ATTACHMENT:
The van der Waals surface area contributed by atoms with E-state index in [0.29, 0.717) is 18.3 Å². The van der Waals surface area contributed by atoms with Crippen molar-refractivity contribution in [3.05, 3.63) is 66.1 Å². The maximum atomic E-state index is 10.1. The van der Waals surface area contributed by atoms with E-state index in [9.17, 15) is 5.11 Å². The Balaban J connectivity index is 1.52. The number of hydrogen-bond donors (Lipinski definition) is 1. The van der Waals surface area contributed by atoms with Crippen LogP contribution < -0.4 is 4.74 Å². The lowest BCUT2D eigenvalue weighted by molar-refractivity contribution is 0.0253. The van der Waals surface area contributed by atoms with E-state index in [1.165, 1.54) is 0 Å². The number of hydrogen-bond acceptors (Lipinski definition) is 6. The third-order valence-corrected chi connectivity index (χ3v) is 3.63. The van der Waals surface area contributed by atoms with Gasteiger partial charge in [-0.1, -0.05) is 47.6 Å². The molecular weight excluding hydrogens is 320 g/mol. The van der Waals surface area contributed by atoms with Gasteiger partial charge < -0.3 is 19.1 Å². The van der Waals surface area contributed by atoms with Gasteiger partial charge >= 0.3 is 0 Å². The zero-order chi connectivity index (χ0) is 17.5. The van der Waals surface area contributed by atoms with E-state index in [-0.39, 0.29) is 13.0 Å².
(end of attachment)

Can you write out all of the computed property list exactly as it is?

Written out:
The van der Waals surface area contributed by atoms with E-state index in [0.29, 0.717) is 18.3 Å². The van der Waals surface area contributed by atoms with Crippen molar-refractivity contribution in [3.05, 3.63) is 66.1 Å². The maximum atomic E-state index is 10.1. The van der Waals surface area contributed by atoms with E-state index in [9.17, 15) is 5.11 Å². The Balaban J connectivity index is 1.52. The number of hydrogen-bond donors (Lipinski definition) is 1. The van der Waals surface area contributed by atoms with Crippen LogP contribution < -0.4 is 4.74 Å². The lowest BCUT2D eigenvalue weighted by molar-refractivity contribution is 0.0253. The van der Waals surface area contributed by atoms with E-state index in [1.165, 1.54) is 0 Å². The number of hydrogen-bond acceptors (Lipinski definition) is 6. The third-order valence-corrected chi connectivity index (χ3v) is 3.63. The van der Waals surface area contributed by atoms with Gasteiger partial charge in [-0.1, -0.05) is 47.6 Å². The molecular weight excluding hydrogens is 320 g/mol. The van der Waals surface area contributed by atoms with Gasteiger partial charge < -0.3 is 19.1 Å². The van der Waals surface area contributed by atoms with Gasteiger partial charge >= 0.3 is 0 Å². The zero-order chi connectivity index (χ0) is 17.5. The van der Waals surface area contributed by atoms with E-state index in [-0.39, 0.29) is 13.0 Å².